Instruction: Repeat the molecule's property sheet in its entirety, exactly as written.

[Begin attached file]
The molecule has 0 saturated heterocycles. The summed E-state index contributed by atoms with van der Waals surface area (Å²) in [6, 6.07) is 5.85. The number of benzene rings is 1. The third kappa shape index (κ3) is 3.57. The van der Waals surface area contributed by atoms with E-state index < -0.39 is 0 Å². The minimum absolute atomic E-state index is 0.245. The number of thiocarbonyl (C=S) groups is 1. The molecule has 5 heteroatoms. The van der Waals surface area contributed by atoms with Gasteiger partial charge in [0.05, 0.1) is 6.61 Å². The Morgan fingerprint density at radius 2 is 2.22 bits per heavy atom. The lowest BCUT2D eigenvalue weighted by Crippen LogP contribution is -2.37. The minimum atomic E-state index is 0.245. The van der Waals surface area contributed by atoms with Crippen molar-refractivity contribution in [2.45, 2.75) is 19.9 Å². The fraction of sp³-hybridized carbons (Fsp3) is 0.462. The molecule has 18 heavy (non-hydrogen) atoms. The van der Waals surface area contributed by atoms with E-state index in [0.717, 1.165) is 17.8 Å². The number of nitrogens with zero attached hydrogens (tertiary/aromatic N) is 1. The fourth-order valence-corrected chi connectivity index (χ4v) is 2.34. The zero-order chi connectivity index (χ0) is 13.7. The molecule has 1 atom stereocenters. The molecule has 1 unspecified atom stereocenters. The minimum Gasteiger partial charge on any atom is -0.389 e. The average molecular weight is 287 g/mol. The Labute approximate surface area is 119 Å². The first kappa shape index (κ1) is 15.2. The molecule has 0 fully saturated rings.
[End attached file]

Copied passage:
The molecule has 0 saturated heterocycles. The summed E-state index contributed by atoms with van der Waals surface area (Å²) in [6, 6.07) is 5.85. The number of benzene rings is 1. The third kappa shape index (κ3) is 3.57. The van der Waals surface area contributed by atoms with E-state index < -0.39 is 0 Å². The minimum absolute atomic E-state index is 0.245. The number of thiocarbonyl (C=S) groups is 1. The molecule has 5 heteroatoms. The van der Waals surface area contributed by atoms with Gasteiger partial charge in [0.05, 0.1) is 6.61 Å². The Morgan fingerprint density at radius 2 is 2.22 bits per heavy atom. The lowest BCUT2D eigenvalue weighted by Crippen LogP contribution is -2.37. The minimum atomic E-state index is 0.245. The van der Waals surface area contributed by atoms with Crippen molar-refractivity contribution in [2.45, 2.75) is 19.9 Å². The fraction of sp³-hybridized carbons (Fsp3) is 0.462. The molecule has 18 heavy (non-hydrogen) atoms. The van der Waals surface area contributed by atoms with E-state index in [0.717, 1.165) is 17.8 Å². The number of nitrogens with zero attached hydrogens (tertiary/aromatic N) is 1. The fourth-order valence-corrected chi connectivity index (χ4v) is 2.34. The zero-order chi connectivity index (χ0) is 13.7. The molecule has 1 atom stereocenters. The molecule has 1 unspecified atom stereocenters. The minimum Gasteiger partial charge on any atom is -0.389 e. The average molecular weight is 287 g/mol. The Labute approximate surface area is 119 Å². The first kappa shape index (κ1) is 15.2. The molecule has 0 fully saturated rings.